If you took a six-month or two-year (or maybe even a one-way) trip to Mars, what would your life really be like once you land? How would you exercise? What would you eat? And, laundry? Pssh. How would you even have water in the first place?
Scientists participating in the Hawaii Space Exploration Analog and Simulation (HI-SEAS) mission here on Earth have spent the past four months studying these questions in a Martian-like environment in Hawaii. They opened up their communication systems to answer questions on Sunday in Reddit’s Ask Me Anything, and by the looks of it, they may have gone a little cooky.
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The HI-SEAS program, which is funded by NASA and organized by the University of Hawaii, simulates the living conditions and challenges future astronauts may face on Mars. It was designed to study how a crew adjusts to a Mars-like habitat both mentally and physically.
The “Mars” mission crew, made up of six researchers, is stationed in a 1,000 square-foot domed habitat a mile up a rocky road on Hawaii Island’s Mauna Loa volcano — a landscape similar to the Tharsis region on Mars. The mission began March 28 and ends this Friday, July 25.
In the AMA Q&A, conversation ranged from how to deal if somebody dies, to the perils of boredom, to whether a Mars resident would be 100 percent vegetarian.
Below, we’ve listed some of our favorite insights from the AMA.
What do you people do for fun?
Ross Lockwood (crew member): Movie nights, boardgames, exercise all top the list of things we do for fun. We don’t have a lot of spare time, but I count work as part of the fun as well. Planning EVAs, preparing food, even chores – these are all enjoyable activities.
Let’s face it — space can be dangerous, no matter the precautions and training, so I’m wondering: has there been any training/discussion on how to cope with severe medical crises, or — heaven forbid — death, while far from Earth or even on the Martian surface?
Jack Cope (mission support): Good point, it certainly is dangerous and we do need to prepare for everything! During this mission we have not studied medical crises per say but we did have a simulation where the crew were asked to prepare an emergency shelter outside the habitat in a lava tube for rapid evac during increased solar partial activity. I am sure that we will expand on this during our subsequent (and longer) missions as it is hugely important.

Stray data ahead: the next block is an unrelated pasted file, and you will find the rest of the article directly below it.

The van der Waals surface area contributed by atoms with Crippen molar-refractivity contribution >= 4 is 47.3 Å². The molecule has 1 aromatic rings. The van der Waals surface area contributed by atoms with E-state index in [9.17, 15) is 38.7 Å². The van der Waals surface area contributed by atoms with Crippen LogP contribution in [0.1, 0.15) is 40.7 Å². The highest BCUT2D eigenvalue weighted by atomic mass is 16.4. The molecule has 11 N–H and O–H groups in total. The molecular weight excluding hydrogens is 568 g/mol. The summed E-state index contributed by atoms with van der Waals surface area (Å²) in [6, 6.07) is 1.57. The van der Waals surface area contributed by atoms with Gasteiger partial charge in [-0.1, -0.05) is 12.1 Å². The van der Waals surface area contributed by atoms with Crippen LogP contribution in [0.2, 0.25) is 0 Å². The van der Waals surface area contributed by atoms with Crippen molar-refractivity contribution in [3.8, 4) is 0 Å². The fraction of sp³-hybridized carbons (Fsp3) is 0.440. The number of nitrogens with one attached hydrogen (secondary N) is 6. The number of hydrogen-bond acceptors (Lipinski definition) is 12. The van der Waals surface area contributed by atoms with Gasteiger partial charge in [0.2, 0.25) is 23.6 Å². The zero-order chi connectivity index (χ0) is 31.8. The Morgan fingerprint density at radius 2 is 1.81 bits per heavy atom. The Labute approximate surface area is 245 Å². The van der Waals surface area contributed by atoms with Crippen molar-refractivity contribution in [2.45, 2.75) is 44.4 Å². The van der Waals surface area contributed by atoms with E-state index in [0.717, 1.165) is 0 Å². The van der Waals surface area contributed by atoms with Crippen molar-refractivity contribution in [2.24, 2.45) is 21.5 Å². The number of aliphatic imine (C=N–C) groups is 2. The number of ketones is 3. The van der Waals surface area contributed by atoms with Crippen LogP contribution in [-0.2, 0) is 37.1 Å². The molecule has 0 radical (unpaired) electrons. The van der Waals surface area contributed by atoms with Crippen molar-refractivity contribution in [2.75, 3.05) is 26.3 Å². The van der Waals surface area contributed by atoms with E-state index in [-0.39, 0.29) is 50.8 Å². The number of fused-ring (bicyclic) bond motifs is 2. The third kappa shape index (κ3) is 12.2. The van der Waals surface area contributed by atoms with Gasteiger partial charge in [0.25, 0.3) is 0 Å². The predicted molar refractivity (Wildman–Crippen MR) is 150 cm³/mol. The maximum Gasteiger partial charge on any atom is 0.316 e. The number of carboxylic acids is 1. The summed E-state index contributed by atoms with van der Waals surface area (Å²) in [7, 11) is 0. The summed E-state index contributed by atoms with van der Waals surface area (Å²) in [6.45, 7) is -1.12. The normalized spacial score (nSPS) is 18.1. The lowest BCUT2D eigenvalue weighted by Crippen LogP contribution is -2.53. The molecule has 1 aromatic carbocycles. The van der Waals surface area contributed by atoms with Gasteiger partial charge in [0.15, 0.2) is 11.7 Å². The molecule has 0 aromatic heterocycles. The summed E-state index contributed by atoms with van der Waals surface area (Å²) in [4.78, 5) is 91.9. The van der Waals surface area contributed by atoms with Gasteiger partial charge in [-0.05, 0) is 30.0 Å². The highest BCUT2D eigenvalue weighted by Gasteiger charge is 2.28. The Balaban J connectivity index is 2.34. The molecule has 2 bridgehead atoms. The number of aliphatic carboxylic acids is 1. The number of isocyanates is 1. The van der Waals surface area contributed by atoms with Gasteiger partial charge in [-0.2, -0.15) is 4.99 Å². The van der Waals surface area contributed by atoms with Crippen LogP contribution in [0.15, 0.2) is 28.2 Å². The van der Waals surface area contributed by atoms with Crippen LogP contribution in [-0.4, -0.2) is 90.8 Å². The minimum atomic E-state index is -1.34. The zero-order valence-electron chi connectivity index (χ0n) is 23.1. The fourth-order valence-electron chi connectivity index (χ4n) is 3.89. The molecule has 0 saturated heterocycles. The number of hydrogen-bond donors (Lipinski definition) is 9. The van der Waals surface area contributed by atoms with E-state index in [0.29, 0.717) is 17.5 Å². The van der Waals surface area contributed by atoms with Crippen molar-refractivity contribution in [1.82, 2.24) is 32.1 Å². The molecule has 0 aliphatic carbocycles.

How efficient is your water recovery/resupply process? I also wonder about laundry. Laundry uses water, and needs a lot of space to hang clothes. Even tumble dryers aren’t an answer to everything. And laundry generates humidity, which generates other issues.
Joseph Gruber (mission support): Great point and this is one of the areas being researched in the HI-SEAS missions through the NASA Johnson Space Center Advanced Clothing Study. One of the goals is long-duration wear so that laundry is less of a concern than here on Earth. Even on the International Space Station clothing is worn for a long duration then thrown away as opposed to doing laundry.
Have you considered transportation on the surface [of Mars], for a long stay? If you are there for three years, you could travel say, 1,000 km over the surface, and back again, if you have a motorized Mars buggy or a rocket powered hopper of some sort.
Ross Lockwood (crew member): The HI-SEAS mission does geological work while out on EVA to explore and identify possible natural structures for human habitation and materials storage. However, we are very limited to what we can actually do in the field, mostly out of respect for the natural environment around the habitat. The lava fields themselves are almost impossible to traverse on foot, and would be impossible and perilous to traverse in any type of vehicle (4-wheel drives included). So as far as the HI-SEAS mission is concerned, we’ve all but eliminated the possibility of vehicular travel in this study. With that being said, there are a lot of groups exploring the idea of small buggies (think MDRS) and robotic vehicles (think PICSES).
How would you suggest spacecraft habitat designers improve the experience of going to or staying on Mars?
Gary Strawn (mission support): How can we improve the experience of staying on Mars? Well, I can think of a lot of really important things like bringing air, water, food and a radiation shelter. What I worry about is the potential to forget little things like zippers that can be operated while wearing large space suit gloves, water jugs with special lids and handles and some kind of spacesuit backpack or fanny pack. Hopefully, when we send humans to Mars, we will have done enough missions like HI-SEAS that we’ll remember to bring the really important stuff like extra toilet paper.
When do you think we’ll actually be doing this on Mars? What is the biggest accomplishment you see us achieving in our very near future?
Jack Cope (mission support): In the near future, I’m again looking to perhaps someone sending a man to the Moon and actually staying there for a good amount of time (we only scratched the surface with Apollo). I think we need something like this to bring back the excitement we had during the 60s; probes and rovers may bring you a lot of science but there is nothing like looking up into the sky and knowing ‘someone like me is up there.’